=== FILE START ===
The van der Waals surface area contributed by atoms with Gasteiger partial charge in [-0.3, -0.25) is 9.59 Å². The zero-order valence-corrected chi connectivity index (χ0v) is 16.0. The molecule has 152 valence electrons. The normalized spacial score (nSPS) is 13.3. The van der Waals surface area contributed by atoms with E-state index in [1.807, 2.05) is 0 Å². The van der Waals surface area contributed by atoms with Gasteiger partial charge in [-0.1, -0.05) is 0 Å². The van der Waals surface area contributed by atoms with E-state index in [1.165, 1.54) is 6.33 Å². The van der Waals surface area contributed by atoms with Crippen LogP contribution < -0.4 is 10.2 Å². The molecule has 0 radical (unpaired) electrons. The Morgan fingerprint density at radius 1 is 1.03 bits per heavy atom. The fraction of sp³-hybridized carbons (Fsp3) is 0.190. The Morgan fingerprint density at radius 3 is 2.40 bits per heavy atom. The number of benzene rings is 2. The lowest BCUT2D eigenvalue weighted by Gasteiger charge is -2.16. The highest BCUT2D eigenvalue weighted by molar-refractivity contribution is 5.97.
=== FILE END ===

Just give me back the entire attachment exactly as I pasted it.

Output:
The van der Waals surface area contributed by atoms with Gasteiger partial charge in [-0.3, -0.25) is 9.59 Å². The zero-order valence-corrected chi connectivity index (χ0v) is 16.0. The molecule has 152 valence electrons. The normalized spacial score (nSPS) is 13.3. The van der Waals surface area contributed by atoms with E-state index in [1.807, 2.05) is 0 Å². The van der Waals surface area contributed by atoms with Gasteiger partial charge in [-0.1, -0.05) is 0 Å². The van der Waals surface area contributed by atoms with E-state index in [1.165, 1.54) is 6.33 Å². The van der Waals surface area contributed by atoms with Crippen LogP contribution < -0.4 is 10.2 Å². The molecule has 0 radical (unpaired) electrons. The Morgan fingerprint density at radius 1 is 1.03 bits per heavy atom. The fraction of sp³-hybridized carbons (Fsp3) is 0.190. The Morgan fingerprint density at radius 3 is 2.40 bits per heavy atom. The number of benzene rings is 2. The lowest BCUT2D eigenvalue weighted by Gasteiger charge is -2.16. The highest BCUT2D eigenvalue weighted by molar-refractivity contribution is 5.97.